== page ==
Date: Fri Aug 20, 1999 5:34
SignWriting List Forum
Subject: Acronyms - A suggestion
On Fri, 20 Aug 1999, Michael Everson wrote:
> I don't think that an indication of the dominant _spoken_ language in the
> region is a very good way of identifying a sign language. "sgn-eng-CA"
> would be Signed English used in Canada (and it refers directly to a spoken
> language), and so "sgn-CA-eng" is confusing. I specifically chose
> "sgn-fre-CA" for Signed French used in Canada as opposed to "sgn-CA-QP" for
> French Canadian Sign Language.
This is soooo true. To place the spoken language of a community as part of
the identification of a signed language is problematic and should be
> I have not endeavoured at this stage to identify dialects. There is some
> information in the Ethnologue for some countries. Shall we review that? The
> SIL may not be the best source for many entries.
I come from Newfoundland, Canada. Some of the spoken English dialects in
that province are difficult for other English speakers to understand - but
we still consider ourselves English speakers. Our many and varied dialects
are not considered when we tell people our language - it's Enlgish.
I'm not sure we are ready to identify dialects/variations of signed
languages when we are having problems identifying the name of the more
"standard" (only using this word because I can't think of another at this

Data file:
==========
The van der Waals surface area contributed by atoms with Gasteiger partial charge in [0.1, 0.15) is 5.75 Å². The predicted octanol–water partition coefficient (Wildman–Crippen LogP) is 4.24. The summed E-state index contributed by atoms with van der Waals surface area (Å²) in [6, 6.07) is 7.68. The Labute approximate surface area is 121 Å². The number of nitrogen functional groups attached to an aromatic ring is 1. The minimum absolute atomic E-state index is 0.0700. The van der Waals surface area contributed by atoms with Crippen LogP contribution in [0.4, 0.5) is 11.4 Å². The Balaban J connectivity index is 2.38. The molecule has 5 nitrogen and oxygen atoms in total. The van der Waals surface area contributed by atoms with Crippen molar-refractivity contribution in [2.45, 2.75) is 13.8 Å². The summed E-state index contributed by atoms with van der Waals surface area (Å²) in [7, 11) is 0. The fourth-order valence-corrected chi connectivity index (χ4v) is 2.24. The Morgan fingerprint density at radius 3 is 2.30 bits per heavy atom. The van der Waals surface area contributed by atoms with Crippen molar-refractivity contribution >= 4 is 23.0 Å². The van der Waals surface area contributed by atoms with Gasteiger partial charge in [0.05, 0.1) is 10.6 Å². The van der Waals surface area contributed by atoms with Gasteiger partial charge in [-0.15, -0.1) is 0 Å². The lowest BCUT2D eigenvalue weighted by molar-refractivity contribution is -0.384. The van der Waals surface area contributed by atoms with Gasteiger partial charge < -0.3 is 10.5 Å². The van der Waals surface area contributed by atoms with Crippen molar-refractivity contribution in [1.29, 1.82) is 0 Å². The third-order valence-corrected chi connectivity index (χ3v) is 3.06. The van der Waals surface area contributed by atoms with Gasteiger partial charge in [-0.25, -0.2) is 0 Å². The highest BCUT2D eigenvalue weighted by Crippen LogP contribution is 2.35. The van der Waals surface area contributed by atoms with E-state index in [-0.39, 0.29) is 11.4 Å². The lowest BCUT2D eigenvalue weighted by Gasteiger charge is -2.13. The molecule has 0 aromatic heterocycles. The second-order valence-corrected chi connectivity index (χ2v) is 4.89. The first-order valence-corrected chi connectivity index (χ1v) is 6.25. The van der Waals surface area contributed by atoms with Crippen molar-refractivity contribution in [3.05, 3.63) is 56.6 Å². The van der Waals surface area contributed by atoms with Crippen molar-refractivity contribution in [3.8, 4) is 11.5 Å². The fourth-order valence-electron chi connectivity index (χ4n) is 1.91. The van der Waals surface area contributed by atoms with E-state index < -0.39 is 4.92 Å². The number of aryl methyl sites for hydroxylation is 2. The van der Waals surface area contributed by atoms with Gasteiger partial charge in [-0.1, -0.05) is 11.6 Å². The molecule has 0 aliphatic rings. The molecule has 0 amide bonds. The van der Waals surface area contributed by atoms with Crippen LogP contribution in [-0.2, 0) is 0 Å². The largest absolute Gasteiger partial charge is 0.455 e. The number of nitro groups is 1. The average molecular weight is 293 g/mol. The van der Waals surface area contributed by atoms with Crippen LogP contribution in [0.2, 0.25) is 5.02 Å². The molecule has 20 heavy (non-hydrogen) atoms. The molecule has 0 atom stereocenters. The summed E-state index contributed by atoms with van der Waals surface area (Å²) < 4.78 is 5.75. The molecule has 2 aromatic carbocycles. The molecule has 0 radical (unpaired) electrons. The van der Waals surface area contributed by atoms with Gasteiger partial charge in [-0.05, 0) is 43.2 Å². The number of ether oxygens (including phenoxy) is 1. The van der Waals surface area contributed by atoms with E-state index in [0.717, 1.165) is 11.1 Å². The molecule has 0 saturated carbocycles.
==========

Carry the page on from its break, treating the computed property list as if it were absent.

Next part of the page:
moment) signed language in a sign community.
The majority of signers in Canada use ASL. Deaf people are involved with
"ASL acquisition programs" and ASL/English Interpreter Training
programs; and Deaf people refer to "their" language as ASL and they
discuss it as ASL. Whether or not it has local variations (which of course
it does, even within Canada), to identify it as CSL seems extremely odd to
me. (A couple of years ago there was a move to change the name to CSL; but
this has not taken hold in Canada as far as I can tell). Is there a
problem with designating two countries for the same language? Or better
yet, how about this SUGGESTION?
If the purpose of the acronyms is for identification, I propose the
That the signed language used by most Deaf people in the U.S. and Canada
be given the identification name - NASL - for North American Sign
Language. The countries using it could be identified as Canada and the
Other signed languages in North America could keep their identifications -
eg. LSM for Mexican Sign Language and LSQ for the signed language used in
parts of Quebec.
I have no idea how many signed languages exist in the Aboriginal
communities throughout Canada (or the U.S.). In a previous posting a
signed language for Nova Scotia was suggested. I've never heard of a
signed language paticular to that region (other than ASL that is) - but
hey, I could be mistaken.
Good luck with the project.